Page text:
What is your target seat strategy?

With the recent local elections out of the way, and thoughts turning to a potential General Election in the next 2+ years, I’m sure many campaigners are looking at their target constituency list and reflecting if they’ve got the right seats and MPs on them.

Putting together a target seat list is more of an art than a science, but when you have limited resources putting in some thought to the approach that you’re going to take and the rationale for it can help.

So where do you start, below I’ve listed a number of different approaches that you think about taking for your list;

  • Political Lifecycle – there is often a temptation to focus on those already holding the key political positions that you’re looking to influence. That can be important, but with Ministers changing regularly, and often by virtue of their ministerial role being less active in their constituencies, I’m not sure that just focusing on ministers is the best approach to take. Not least because it can take time to build your presence in a constituency and you can quickly find that work wasted when a reshuffle happens.

    But looking at other ‘life’ stages for an MP could be useful, for example;
    • Reflecting on those that are likely to get promoted in future reshuffles – perhaps by looking at who’s in junior minister and Parliamentary Private Secretary roles – they’re often the roles future Ministers take.
    • Building a base of support in the seats of MPs who are on key Select Committees or APPGs.
    • An approach that looks at those MPs who just got elected at the last election – based on an assumption that newer MPs might have more incentive to be seen to be active in their constituency as they look to establish themselves, or perhaps still working out what they want to prioritise as an MP.
    • You could play a long game by building power in those seats where an MP might be likely to retire at the next election, so you’ve got a base to influence new incumbent MPs.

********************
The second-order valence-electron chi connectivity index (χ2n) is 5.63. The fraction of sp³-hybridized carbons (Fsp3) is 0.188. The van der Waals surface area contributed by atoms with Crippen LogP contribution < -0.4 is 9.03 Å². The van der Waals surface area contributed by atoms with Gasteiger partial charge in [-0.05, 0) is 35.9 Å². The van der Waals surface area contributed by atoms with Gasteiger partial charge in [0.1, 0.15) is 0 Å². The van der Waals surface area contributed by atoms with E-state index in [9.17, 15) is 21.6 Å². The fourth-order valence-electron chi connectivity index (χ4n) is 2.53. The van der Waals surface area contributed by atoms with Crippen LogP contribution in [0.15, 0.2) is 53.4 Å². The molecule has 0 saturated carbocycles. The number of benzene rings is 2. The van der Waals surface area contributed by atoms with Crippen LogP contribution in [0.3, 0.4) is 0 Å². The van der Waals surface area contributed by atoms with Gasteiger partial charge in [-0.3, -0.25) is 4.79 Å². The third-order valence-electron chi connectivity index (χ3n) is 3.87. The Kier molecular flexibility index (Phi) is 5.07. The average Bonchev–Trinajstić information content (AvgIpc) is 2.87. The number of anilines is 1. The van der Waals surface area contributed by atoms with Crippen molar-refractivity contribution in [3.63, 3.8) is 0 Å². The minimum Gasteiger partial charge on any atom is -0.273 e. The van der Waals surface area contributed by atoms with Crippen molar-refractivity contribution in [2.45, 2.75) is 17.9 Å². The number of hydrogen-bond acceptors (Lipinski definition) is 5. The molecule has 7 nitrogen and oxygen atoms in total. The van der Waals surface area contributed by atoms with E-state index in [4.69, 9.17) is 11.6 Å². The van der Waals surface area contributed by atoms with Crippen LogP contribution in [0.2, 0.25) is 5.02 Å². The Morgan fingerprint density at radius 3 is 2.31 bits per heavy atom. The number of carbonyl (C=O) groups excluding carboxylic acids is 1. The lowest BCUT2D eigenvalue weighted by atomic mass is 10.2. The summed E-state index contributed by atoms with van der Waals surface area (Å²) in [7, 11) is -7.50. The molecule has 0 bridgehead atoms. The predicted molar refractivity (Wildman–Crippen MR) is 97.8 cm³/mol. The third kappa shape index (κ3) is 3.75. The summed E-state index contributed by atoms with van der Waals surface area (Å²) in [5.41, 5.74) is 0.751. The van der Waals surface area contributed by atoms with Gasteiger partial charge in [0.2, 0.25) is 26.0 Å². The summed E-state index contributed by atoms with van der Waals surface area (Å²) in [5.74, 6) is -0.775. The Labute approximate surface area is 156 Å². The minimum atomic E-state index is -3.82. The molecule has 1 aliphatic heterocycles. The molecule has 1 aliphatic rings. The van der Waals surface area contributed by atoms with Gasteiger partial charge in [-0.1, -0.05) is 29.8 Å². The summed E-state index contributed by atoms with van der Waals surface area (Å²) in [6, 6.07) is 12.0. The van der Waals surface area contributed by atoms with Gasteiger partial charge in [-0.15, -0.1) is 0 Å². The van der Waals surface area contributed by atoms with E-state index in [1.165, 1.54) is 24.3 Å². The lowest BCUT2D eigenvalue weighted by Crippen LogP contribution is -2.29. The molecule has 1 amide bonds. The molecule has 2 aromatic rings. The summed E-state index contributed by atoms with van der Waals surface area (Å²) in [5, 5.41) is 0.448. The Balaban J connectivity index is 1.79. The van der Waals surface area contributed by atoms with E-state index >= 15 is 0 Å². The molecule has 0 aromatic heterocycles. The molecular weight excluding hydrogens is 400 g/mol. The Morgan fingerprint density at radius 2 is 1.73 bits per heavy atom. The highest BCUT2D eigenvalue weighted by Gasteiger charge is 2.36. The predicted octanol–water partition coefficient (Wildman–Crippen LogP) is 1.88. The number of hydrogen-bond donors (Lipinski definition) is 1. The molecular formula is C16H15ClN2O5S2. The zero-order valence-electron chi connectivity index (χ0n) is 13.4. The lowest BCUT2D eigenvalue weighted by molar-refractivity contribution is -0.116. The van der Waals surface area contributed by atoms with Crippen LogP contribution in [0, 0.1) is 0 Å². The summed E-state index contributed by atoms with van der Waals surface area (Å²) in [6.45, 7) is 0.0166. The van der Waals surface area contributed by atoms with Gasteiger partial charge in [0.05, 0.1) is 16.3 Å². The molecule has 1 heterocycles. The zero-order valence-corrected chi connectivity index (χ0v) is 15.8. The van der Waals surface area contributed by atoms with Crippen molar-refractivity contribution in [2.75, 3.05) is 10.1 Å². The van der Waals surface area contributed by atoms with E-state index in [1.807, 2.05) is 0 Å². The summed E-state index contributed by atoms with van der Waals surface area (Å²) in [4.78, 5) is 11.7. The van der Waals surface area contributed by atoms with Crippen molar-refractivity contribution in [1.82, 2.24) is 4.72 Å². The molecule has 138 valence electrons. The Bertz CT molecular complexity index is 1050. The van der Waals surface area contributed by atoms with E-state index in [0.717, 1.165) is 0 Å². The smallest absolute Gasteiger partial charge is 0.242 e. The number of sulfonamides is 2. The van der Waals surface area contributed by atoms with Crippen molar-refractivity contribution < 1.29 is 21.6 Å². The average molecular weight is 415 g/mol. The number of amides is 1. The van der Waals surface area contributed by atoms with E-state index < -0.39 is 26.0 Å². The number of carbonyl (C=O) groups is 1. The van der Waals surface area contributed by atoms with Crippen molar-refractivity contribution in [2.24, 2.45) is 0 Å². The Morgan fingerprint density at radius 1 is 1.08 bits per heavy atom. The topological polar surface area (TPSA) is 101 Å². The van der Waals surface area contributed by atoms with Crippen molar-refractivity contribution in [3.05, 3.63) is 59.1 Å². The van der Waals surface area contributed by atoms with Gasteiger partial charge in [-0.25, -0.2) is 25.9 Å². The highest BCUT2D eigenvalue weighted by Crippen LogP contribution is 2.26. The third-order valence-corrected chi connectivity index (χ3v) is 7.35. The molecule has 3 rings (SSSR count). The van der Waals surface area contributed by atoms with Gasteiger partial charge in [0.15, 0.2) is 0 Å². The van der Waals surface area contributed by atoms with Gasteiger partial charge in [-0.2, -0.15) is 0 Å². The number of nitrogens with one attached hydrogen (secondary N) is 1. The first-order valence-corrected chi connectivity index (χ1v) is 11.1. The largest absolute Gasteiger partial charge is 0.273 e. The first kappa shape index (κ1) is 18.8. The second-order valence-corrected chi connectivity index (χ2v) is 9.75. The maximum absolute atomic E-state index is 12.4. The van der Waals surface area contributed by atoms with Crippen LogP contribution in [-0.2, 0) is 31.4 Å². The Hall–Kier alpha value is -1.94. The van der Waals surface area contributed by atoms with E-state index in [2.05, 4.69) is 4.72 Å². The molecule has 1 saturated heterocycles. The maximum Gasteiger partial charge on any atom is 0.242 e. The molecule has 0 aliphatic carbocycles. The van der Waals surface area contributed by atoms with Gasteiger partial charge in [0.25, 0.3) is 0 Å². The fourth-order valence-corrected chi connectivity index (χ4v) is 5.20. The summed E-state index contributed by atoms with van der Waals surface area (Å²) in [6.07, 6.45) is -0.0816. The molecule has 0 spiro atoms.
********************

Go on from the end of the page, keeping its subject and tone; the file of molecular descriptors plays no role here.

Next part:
• Swing Seats – a very traditional approach to a key seat list, and ahead of the next general election I’m sure many campaigners will be looking at list of Red Wall and Blue Wall seats to see where to target.

    There is a strong political rationale for this – the views of constituencies in these seats will have an outsized influence in the next election and will see a disproportioned number of focus groups and media ‘vox-pops’ happen as a result, but the challenge can be to ensure that you’re able to build enough power to feel like your able to get cut through in what is likely to be a busy and noisy environment.

  • Political tribes – it’s easy from the outside to treat political parties like homogenous blocs, and while there are of course many things that unite MPs looking beyond party affiliation to the specific political tribe or grouping that they’re in can be helpful – this is a helpful, if slightly irreverent, look at some of the tribes in the Conservative Party (here is another). Membership of some grouping might indicate a greater propensity to support your issue or cause.

  • Local connections – given the importance of rooting your local campaigning in relevant local issues, you could build a list based on local connections – for example, if you’re campaigning on a specific environmental issue selecting constituencies that are home to relevant habitats or similar. It’d provide great opportunities to connect MPs to projects and volunteers.

  • Engage-ability – for supporters, there is nothing more demoralising that being asked to engage your local MP knowing that their MP won’t. The reality is that some MPs just aren’t as interested in their constituents as others so building a list, perhaps cut from criteria but with one eye on if the MP will engage can be a useful approach.

  • Personal background, interest or issues – if you’ve already got a list of MPs who are allies you could focus on building a base of support behind them, but beware that in doing so while it might help to strengthen your relationship with existing MPs it’s unlikely to build you any new or additional supporters.

What criteria do you use to select your target list of MPs?

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